“It also asserts that Christ is involved in the salvation of all people, which in a mysterious way also applies to Jews,” he said, noting how this does not mean that Jews must be baptized to be “saved.”

Regarding evangelism, the text says that the Catholic Church “neither conducts nor supports any specific institutional mission work directed towards Jews,” though Christians are still called on to “bear witness to the faith.”

Cunningham said that broadly speaking, Catholics “understand ‘evangelization’ to include any activity that spreads the ‘good news’ of Christ and prepares the way for the coming of the reign of God.” According to this understanding, evangelization can include proselytization, but can also include many other activities such as interfaith dialogue. . .

Betty Ehrenberg, executive director for the World Jewish Congress in North America, told that the Vatican document “represents the fruits of a productive longterm dialogue between the Catholic and Jewish communities” and “reflects the development of a mutual understanding that did not exist 50 years ago.

“The fact that the document asserts that the Torah serves as the instruction for Jewish life and that there should be no missionizing to the Jews are statements, in addition to others in the paper, that our community has long waited to hear,” said Ehrenberg, who has worked extensively with the Vatican on Jewish-Catholic relations.

“In the course of our 40-year dialogue,” she said, “there were many ups and downs, yet we persisted in our unrelenting efforts to speak to one another and to forge a relationship. This important Vatican paper represents our mutual determination to find those common threads that bind people of faith. This is a very important moment in our shared history.” (Underscored emphasis added.)

It is interesting to note how the Vatican has moved close to all Jews (religious, secular, or Zionist) who cling to their "chosen people" convictions, and in any event harbor a belief in a biblical right to the land of Palestine. They also in general resent Christian proselytization.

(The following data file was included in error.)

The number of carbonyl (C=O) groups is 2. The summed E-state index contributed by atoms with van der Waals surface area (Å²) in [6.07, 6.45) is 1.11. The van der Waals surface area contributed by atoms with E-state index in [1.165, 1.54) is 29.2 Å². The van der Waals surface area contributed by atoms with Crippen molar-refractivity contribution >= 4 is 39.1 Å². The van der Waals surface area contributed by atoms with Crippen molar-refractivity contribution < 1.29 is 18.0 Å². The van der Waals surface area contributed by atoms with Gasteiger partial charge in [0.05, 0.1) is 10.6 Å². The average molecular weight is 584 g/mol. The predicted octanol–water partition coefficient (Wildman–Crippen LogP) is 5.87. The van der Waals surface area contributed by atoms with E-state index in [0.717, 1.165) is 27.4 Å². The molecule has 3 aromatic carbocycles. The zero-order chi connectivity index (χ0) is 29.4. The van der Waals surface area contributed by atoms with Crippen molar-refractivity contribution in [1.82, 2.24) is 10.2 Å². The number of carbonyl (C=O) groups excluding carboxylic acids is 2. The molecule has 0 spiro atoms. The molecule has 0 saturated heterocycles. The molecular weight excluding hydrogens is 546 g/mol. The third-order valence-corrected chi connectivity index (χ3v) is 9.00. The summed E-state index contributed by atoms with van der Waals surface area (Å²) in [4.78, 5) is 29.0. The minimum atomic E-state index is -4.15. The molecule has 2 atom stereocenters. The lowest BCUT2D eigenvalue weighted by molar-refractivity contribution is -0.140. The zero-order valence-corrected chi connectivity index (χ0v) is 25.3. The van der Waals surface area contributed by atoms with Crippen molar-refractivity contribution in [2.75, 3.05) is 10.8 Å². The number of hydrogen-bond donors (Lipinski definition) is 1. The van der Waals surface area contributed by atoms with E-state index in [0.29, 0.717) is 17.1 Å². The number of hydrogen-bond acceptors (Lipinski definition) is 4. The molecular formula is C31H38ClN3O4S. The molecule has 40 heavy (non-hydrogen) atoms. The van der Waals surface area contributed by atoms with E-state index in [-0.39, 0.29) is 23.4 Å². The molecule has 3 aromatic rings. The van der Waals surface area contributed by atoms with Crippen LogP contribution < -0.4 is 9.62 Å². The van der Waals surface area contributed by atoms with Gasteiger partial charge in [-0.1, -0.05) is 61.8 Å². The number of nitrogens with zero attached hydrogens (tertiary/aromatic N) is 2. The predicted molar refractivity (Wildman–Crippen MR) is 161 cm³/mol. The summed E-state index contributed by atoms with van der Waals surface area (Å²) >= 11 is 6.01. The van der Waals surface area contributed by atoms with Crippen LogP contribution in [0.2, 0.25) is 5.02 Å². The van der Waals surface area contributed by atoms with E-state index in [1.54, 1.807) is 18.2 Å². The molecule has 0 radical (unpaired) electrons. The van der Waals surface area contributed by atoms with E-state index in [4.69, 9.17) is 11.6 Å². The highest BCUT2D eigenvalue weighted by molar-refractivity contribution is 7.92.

There is one name which figures prominently in all of the reports surrounding the process of reconciliation between the Roman Catholics and the Jews - Rabbi David Rosen. This man wields tremendous influence which may very likely have an impact on the political impasse in the peace process between the Israelis and the Palestinians:

Rabbi David Rosen

Rabbi David Rosen, former Chief Rabbi of Ireland, is the International Director of Interreligious Affairs of the American Jewish Committee and Director of AJC's Heilbrunn Institute for International Interreligious Understanding. He is a past chairman of IJCIC, the International Jewish Committee for Interreligious Consultations.

Rabbi Rosen also serves as the Advisor on Interreligious Affairs to the Chief Rabbinate of Israel; is a member of the Chief Rabbinate's delegation for Interreligious Dialogue; and serves on the Council of the Religious Institutions of the Holy Land.

He is an International President of the World Conference of Religion for Peace (WCRP), the all-encompassing world inter-faith body; Honorary President of the International Council of Christians and Jews (ICCJ); a member of the Executive of the World Council of Religious Leaders; of the Elijah Interfaith Institute’s Board of World Religious Leaders; and a trustee of the Coexist Foundation. He has served as a member of the Executive Committee of the World Congress of Imams and Rabbis and as a member of the Executive Committee of the World Economic Forum's Council for promoting relations and cooperation between the Muslim and Western worlds.

Rabbi Rosen was recently appointed as the only Jewish member of the Board of Directors of the King Abdullah International Center for Interreligious and Intercultural Dialogue, established by the King of Saudi Arabia together with the governments of Austria and Spain.

He was a member of the Bilateral Commission of the State of Israel and the Holy See that negotiated the Fundamental Agreement between the two, leading to the establishment of full bilateral relations in 1994.

In November 2005, Pope Benedict XVI made Rabbi Rosen a Knight of the Order of St Gregory the Great for his contribution to promoting Catholic-Jewish reconciliation; and in 2010 he was made a CBE (Commander of the British Empire) by H.M. Queen Elizabeth II for his contributions to interfaith relations. . .

Rome has also concurrently moved closer to the Christian Zionists by conceding that the Jews have a continuing covenant relationship with God, although there are Christian Zionists who are committed to proselytizing the Jews. Rapprochement between the Roman Catholics and the Christian Zionists may be a major path to resolving the conflict in Palestine which blocks the Vatican's way into Jerusalem. The Roman Catholics are working assiduously to usher in "the reign of God." The dispensationalist Christian Zionists are committed to ushering in the "Kingdom of God" in this world. Both are in rejection of, and in opposition to, the Kingdom of Jesus Christ, which is not of this world (John 18:36.) Here is a remarkable demonstration of the working of the spirits of Rev. 16:13-14.